For individuals and families impacted by substance use, stigma is an ever present reality that results in discrimination, reluctance to access treatments and supports and contributes to overdoses. Stigma contributes to feelings of shame, hopelessness and prevents individuals and families from asking for help when they need it.
The good news is that we can end stigma. In fact, we all have a role to play to challenge the stigma against individuals and families impacted by substance use. Small efforts can make a big difference in the lives of people struggling with substance use.
What can you do today to make a difference? Consider the language you use when talking about someone who uses substances. The words we use shapes the way we think about addiction and people affected by substance use. It also influences the way we treat others and how we choose to care for them. Use People-First language and language that reflects the medical nature of substance use. Instead of "addict" or "abuser" consider using "person with a substance use disorder." Avoid slang or idioms like "dirty" or "clean" test results and use "positive" or "negative" test results instead. And use language that promotes recovery. Instead of referring to someone as "clean", use "maintained recovery" instead.
Remember that words have power. One of the easiest ways to make a difference in the lives of people who use substances is to promote and use person-first and recovery-oriented language. That is why we are asking you to join us in taking the pledge to end the harm caused by stigmatizing language.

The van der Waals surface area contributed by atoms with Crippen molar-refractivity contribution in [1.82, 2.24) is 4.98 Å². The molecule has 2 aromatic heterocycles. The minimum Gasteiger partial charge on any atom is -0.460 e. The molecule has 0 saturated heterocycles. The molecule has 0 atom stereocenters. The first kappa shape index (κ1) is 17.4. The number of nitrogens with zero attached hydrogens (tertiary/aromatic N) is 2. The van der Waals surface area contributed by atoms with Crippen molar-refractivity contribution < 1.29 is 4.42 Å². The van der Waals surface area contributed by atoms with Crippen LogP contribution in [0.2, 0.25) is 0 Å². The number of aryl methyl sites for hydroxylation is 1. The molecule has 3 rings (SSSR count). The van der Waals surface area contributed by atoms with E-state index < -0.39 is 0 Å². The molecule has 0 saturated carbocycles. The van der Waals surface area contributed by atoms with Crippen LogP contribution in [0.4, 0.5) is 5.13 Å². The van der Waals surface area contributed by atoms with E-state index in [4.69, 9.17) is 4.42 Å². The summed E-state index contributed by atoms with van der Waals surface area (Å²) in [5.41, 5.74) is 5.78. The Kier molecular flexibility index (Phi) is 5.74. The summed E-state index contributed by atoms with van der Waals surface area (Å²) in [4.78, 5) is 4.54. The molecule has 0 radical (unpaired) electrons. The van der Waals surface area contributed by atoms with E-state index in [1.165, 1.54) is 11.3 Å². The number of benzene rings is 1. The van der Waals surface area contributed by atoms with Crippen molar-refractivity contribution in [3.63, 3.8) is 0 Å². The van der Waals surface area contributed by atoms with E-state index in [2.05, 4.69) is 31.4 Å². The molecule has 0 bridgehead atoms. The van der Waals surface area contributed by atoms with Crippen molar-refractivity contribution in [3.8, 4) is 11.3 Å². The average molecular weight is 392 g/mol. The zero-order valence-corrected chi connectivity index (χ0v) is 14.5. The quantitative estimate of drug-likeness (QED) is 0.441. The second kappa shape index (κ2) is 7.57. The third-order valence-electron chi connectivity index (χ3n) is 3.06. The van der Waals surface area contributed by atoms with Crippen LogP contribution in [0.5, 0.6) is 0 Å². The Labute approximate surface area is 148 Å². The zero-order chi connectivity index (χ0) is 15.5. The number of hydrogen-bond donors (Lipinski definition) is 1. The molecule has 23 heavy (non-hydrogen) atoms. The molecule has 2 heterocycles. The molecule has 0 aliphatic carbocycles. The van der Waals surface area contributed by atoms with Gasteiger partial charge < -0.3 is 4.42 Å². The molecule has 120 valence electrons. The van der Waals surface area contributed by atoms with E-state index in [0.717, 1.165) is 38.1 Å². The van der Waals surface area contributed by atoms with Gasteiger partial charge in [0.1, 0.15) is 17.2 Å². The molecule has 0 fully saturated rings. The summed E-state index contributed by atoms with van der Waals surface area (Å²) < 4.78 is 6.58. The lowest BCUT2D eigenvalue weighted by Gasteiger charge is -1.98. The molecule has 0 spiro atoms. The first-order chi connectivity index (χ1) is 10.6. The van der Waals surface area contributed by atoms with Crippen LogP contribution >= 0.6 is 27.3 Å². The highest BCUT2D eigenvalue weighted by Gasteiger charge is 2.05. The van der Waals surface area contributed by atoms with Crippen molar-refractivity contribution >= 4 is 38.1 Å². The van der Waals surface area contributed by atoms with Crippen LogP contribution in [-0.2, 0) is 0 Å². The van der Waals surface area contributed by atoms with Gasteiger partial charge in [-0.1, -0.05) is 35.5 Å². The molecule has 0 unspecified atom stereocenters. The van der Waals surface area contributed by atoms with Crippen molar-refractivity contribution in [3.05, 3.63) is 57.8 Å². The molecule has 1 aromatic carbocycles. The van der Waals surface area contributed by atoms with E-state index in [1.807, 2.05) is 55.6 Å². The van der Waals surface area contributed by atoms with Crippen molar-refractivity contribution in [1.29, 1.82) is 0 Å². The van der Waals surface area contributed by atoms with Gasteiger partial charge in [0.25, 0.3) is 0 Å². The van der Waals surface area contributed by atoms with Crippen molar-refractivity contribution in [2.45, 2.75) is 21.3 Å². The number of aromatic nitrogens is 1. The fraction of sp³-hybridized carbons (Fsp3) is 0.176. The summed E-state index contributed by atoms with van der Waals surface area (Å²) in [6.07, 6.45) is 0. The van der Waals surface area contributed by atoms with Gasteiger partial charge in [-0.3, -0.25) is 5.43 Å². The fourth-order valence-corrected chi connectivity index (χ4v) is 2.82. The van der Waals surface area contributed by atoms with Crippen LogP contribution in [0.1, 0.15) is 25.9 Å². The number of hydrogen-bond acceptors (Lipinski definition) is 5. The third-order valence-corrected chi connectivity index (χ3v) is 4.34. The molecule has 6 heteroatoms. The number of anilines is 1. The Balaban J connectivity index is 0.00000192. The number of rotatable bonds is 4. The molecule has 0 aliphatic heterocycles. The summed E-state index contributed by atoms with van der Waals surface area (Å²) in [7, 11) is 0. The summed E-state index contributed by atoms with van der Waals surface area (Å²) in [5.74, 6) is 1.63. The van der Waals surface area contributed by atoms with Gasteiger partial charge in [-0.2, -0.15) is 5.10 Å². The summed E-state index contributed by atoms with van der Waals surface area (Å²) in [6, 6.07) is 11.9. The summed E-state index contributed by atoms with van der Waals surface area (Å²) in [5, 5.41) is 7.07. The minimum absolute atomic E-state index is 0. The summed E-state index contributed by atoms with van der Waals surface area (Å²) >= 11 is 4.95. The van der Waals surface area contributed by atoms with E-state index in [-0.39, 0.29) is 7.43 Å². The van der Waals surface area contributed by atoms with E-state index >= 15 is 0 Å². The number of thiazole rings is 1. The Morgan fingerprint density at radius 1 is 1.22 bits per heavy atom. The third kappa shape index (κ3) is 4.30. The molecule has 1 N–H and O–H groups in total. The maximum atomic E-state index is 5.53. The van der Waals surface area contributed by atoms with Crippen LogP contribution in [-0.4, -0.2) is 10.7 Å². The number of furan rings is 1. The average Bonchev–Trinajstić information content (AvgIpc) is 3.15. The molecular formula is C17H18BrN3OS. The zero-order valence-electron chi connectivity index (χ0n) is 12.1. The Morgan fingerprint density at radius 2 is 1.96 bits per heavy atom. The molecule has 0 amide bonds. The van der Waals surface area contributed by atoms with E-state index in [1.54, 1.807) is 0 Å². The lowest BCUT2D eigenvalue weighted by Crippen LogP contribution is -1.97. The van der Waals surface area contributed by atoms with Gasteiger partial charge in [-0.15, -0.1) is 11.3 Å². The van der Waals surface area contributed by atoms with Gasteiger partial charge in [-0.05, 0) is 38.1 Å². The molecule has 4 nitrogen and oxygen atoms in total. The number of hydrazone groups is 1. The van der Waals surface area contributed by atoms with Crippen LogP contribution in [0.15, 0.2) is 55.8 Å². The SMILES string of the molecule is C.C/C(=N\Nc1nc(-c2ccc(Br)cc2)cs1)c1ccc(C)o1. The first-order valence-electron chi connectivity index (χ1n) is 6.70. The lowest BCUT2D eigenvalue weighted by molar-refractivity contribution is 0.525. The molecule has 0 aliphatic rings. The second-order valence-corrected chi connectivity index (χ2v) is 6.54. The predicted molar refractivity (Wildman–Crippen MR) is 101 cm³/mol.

The Addiction Matters Kamloops Coalition would like to acknowledge the valued support of our partner, Interior Health, for their many contributions to this project as well as the support from the following organizations:
· Community Action Initiative
· Ministry of Mental Health and Addictions
· Overdose Emergency Response Centre
· Canadian Institute for Substance Use Research
The Addiction Matters Kamloops (AMK) coalition was formed in 2015 on the ancestral, traditional and unceded territory of the Secwepemc people to bring together community groups, organizations and individuals who are working in the field of substance use and are committed to increasing compassion and awareness and ending the stigma directed to individuals and families impacted by substance use. Since its start, AMK has lead various community projects and engagement initiatives and continues to be committed to supporting community level coordination and collaboration.